NEW YORK (CBS 2) -- The latest terror threat has come out just as a brand new CBS/New York Times poll shows 1 out of 3 New Yorkers still thinks about the Sept. 11, 2001 attacks at least once a week.
CBS 2's Marcia Kramer has an exclusive look at the city's post-9/11 security.
There are radiation detection boats in the waters, cameras that have been placed all over lower and Midtown Manhattan and there are cops with guns and tanks and all kinds of weapons, because in New York a terror attack could come from anywhere, and anyone.
"There's no shortage of people who are willing to give up their lives for the cause," NYPD Commissioner Ray Kelly said.
It's been 10 years but our concerns about terrorism are still staggering and constant. Even the death of Osama bin Laden didn't lessen the fear.
Two thirds of Americans, 67 percent in a stunning CBS/New York Times poll say killing the al Qaeda mastermind didn't make them feel safer.
But that's not all. A majority – 57 percent -- say subway security measures are insufficient.
And as for other potential terror targets:
* Only 27 percent say airports are a lot safer
* Only 20 percent say bridges and tunnels are safer
* And just 14 percent say area nuclear plants are safer
Kramer sat down with Commissioner Kelly for a rare and candid talk about terror. Some of the arrows in his anti-terror quiver are pretty amazing and newly revealed.
For openers, he has his own navy.
"We actually have the ability to have a small submarine, not manned, to check the part of the boats that are submerged," Kelly said.
"We have a new boat on order. We envision a situation where we may have to get to an island or across water quickly, so we're able to transport our heavy weapons officers rapidly."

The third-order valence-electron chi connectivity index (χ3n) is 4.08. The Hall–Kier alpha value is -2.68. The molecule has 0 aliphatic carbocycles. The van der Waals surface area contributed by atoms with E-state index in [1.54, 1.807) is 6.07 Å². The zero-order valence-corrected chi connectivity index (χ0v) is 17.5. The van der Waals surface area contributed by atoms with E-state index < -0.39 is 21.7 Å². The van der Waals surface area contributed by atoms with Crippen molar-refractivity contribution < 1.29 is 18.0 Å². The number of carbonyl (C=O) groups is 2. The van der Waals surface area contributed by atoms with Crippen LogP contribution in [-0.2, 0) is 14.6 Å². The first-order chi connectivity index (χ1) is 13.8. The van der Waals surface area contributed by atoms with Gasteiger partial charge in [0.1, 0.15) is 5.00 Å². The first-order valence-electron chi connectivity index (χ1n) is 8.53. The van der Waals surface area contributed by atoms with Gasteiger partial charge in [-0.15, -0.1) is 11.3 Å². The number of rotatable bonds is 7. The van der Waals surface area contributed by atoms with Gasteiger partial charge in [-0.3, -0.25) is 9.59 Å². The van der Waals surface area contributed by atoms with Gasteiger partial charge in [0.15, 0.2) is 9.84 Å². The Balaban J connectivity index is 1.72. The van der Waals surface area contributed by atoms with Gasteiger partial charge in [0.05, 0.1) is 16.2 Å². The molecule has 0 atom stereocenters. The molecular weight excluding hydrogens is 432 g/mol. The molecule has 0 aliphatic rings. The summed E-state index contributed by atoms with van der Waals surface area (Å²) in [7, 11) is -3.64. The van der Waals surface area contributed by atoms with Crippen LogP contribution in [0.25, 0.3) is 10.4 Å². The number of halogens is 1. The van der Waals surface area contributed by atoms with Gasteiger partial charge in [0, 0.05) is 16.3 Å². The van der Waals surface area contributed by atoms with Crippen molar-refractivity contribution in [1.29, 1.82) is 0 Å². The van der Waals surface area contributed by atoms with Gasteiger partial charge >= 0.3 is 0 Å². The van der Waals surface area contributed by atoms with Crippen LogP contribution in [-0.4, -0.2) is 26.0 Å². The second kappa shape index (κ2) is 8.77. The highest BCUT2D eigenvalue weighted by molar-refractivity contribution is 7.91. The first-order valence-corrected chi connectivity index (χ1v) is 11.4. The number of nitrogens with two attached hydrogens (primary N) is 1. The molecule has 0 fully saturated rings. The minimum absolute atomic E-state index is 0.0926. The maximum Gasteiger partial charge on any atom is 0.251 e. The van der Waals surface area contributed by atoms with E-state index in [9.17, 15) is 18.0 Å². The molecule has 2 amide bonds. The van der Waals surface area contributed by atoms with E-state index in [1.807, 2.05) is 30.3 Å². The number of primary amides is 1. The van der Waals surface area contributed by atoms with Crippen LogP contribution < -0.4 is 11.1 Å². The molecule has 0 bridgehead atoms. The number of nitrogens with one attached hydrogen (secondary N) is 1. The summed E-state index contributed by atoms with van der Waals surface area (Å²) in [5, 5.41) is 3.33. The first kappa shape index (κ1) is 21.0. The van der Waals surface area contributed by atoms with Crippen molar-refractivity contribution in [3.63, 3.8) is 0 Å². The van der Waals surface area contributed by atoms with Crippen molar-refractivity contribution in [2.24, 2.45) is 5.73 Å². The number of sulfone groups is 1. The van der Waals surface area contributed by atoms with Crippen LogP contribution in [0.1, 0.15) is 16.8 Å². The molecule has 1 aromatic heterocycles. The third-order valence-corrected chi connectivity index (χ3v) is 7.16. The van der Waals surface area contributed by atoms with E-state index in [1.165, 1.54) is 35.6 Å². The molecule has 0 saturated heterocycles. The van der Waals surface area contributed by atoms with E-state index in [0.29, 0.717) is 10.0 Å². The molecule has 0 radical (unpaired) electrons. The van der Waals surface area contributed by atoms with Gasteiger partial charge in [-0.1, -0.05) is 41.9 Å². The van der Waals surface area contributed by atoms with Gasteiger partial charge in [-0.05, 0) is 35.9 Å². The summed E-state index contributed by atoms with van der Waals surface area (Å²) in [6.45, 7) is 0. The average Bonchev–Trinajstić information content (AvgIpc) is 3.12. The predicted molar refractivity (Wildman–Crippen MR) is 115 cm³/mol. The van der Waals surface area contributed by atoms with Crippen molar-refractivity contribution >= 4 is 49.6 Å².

Kelly also has his own army -- 1,000 anti-terror cops with tanks and weapons, carved out of the NYPD after 9/11.
"We have to do things differently. We know that this is where terrorists want to come," Kelly said.
But in the city's war on terror it's often about what you don't see. You do see the cops and the weapons and the bomb dogs. You don't see the legion of bi-lingual undercover officers and analysts. You also don't see much of the intricate web of surveillance cameras the commissioner continues to build.
"Now you're going to see a fairly rapid increase in the number of cameras," Kelly said.
Much of the information streams into a high-tech center in lower Manhattan where analysts evaluate it in real time, 24/7.
The security comes at a mind-boggling price.
"Probably 9/11 has cost us at least a trillion dollars as a country," Kelly said.
Despite the budget crisis, Mayor Michael Bloomberg says he's committed to fighting terror.
The police commissioner said the money and effort being spent to protect New York City is a "clear message" to terrorists to stay away.
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